Division of Student and Academic Affairs

Academic integrity and Cheating

Academic integrity is a fundamental principle that governs what is expected from students, including those at UiB (University of Bergen). We expect students to have confidence in their own abilities, make independent judgments, and take clear positions. While collaboration is encouraged at the university, most assignments are meant to be done independently.

Bildet viser mange studenter sittende i en forelesningssal.
Eivind Senneset

Main content

There are good reasons, both in terms of academic principles and teaching methods, for the requirement that students write in their own words. Academic writing isn't just a way to demonstrate what you've learned; it's also a means to develop your academic skills. Using language effectively, students can better evaluate the quality of their arguments and viewpoints.

However, a significant part of these assignments may involve building on the work of others – their assessments, ideas, facts, and conclusions. When you use someone else's work, it's important to show where you got it from. The best advice is to be mindful about using work that you didn't create yourself and to reference it properly, following the accepted practices within the academic community.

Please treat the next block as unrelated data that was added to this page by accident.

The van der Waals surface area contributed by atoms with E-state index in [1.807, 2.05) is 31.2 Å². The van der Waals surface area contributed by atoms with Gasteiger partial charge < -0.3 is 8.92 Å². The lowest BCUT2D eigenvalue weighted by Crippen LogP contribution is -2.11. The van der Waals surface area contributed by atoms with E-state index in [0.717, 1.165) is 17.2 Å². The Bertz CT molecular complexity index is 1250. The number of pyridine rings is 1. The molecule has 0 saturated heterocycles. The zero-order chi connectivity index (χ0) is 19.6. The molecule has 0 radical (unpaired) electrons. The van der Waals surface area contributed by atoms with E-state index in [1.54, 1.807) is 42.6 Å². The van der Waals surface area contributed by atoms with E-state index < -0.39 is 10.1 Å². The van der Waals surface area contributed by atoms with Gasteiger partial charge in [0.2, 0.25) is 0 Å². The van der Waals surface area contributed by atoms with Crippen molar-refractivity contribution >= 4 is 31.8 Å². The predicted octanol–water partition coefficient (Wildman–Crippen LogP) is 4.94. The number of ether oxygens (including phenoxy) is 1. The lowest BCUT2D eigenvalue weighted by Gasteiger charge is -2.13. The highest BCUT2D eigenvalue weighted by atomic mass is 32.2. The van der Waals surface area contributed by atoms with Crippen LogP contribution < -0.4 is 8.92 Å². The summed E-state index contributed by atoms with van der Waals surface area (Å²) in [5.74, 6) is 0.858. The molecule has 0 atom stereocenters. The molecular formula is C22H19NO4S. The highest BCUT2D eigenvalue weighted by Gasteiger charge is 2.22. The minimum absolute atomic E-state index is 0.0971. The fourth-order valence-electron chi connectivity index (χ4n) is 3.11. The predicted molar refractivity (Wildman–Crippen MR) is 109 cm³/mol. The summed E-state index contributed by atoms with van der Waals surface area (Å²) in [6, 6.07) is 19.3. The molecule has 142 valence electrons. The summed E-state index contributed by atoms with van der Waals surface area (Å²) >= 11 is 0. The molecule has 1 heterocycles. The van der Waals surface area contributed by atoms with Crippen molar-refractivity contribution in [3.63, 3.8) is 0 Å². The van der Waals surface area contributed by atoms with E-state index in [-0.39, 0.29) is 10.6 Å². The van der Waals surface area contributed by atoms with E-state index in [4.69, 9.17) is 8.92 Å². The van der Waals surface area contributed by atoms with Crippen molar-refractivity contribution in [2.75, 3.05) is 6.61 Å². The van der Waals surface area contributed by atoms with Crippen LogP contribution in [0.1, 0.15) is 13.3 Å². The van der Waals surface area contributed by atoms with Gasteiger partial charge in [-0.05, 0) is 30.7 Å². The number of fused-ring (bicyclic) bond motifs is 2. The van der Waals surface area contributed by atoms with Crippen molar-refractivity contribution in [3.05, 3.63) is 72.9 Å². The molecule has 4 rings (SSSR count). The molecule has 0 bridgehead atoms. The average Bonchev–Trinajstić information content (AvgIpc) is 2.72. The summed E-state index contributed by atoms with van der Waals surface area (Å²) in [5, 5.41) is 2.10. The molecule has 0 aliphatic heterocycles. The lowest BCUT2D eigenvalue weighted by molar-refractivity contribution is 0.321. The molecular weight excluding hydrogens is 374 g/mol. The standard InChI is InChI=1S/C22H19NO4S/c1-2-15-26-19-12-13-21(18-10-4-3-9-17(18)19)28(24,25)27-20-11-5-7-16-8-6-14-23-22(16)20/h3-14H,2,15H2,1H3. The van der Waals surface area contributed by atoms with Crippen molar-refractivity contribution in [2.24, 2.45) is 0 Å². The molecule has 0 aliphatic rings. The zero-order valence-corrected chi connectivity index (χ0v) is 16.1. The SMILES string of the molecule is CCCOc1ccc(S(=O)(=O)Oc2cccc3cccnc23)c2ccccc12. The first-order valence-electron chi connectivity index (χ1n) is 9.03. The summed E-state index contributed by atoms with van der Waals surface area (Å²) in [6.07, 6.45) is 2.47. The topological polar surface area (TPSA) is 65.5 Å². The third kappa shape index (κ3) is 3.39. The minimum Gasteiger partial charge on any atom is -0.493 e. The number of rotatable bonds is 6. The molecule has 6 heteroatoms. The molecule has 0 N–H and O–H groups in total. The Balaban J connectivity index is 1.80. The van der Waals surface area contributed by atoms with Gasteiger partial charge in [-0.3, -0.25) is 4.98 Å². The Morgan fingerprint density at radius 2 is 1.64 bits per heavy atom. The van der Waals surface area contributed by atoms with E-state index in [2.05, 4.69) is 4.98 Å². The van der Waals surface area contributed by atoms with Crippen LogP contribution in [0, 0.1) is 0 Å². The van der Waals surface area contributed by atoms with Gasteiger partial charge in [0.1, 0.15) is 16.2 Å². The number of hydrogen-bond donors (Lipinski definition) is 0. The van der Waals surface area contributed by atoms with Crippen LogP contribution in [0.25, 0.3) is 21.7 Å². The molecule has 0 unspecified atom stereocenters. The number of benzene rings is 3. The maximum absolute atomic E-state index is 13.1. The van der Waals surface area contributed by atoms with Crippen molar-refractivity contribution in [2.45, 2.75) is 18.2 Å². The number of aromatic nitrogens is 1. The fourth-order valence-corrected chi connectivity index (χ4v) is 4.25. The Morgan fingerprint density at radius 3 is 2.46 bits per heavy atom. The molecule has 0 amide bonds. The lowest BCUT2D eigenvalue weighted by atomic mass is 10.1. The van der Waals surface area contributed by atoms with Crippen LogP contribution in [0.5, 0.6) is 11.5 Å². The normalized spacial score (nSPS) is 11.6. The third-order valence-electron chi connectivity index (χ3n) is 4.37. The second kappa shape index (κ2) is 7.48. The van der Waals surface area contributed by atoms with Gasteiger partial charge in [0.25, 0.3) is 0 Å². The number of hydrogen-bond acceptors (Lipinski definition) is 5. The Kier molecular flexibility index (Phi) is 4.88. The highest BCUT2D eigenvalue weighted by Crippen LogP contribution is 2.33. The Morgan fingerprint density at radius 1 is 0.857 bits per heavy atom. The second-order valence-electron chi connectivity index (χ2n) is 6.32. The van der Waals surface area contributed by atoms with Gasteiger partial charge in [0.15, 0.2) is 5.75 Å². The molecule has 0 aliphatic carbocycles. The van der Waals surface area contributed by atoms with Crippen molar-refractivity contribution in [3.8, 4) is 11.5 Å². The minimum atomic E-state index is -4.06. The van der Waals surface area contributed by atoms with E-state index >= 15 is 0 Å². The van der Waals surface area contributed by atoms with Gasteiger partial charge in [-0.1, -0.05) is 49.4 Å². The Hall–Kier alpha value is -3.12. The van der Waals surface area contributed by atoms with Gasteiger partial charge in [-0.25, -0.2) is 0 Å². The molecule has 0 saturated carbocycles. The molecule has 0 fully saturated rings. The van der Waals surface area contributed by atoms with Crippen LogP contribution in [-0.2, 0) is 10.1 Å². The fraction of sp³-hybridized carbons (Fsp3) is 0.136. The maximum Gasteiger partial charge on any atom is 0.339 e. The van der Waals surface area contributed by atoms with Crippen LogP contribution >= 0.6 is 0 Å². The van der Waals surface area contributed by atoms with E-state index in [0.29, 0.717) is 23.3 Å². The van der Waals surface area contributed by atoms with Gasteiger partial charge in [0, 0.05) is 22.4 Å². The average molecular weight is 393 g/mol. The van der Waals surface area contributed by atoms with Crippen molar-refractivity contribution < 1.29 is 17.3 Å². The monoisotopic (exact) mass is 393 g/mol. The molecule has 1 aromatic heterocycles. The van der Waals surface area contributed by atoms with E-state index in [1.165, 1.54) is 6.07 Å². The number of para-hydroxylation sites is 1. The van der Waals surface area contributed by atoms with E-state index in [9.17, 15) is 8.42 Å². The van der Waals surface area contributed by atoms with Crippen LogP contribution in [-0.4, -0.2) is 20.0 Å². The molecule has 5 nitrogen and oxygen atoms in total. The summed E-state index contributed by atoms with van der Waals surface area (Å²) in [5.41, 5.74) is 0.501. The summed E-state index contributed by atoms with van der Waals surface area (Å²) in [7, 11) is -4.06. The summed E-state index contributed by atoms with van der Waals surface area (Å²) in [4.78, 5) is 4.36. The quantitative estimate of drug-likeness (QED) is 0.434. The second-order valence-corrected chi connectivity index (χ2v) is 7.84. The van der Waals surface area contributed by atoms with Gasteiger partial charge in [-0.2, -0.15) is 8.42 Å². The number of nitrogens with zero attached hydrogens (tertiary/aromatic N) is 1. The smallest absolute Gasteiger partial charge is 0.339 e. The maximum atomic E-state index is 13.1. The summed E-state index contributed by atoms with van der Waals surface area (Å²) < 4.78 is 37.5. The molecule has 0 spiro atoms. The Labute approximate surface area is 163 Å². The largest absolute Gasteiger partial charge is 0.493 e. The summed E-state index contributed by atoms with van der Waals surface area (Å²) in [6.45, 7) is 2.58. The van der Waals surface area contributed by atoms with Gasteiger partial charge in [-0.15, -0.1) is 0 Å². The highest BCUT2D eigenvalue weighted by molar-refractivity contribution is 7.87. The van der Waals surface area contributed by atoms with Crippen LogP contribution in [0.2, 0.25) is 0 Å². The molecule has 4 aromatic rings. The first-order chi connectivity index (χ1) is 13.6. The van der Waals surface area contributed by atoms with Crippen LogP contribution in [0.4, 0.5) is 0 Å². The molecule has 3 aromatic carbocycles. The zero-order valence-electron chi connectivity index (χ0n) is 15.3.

You can find practical information about exams on this page. 

Information about exams at UiB | Student Pages | UiB

On Cheating 

Cheating is when you gain an unfair advantage in your studies or exams. You can be accused of cheating even if you didn't intend to cheat - the requirement for caution is high.

Cheating is a broad concept, and typically, cases of cheating fall into one of three categories: violations of academic standards related to citation (plagiarism), unauthorized collaboration, such as working together on an assignment, and violations of rules or guidelines. What we commonly refer to as "cheating" in everyday language, like using cheat sheets or illegal aids, falls under the umbrella of cheating.

What constitutes valid support material in an exam can be partly found in the examination regulations of your faculty and partly in the course description. What is considered cheating can, to some extent, vary between different faculties, fields of study, courses, teaching and examination methods, and more.

Sometimes it's straightforward to determine when rules about collaboration or aids have been broken. However, digital tools like ChatGPT have made this somewhat more complicated. See the section on generative language models (often referred to as artificial intelligence) and similar digital tools.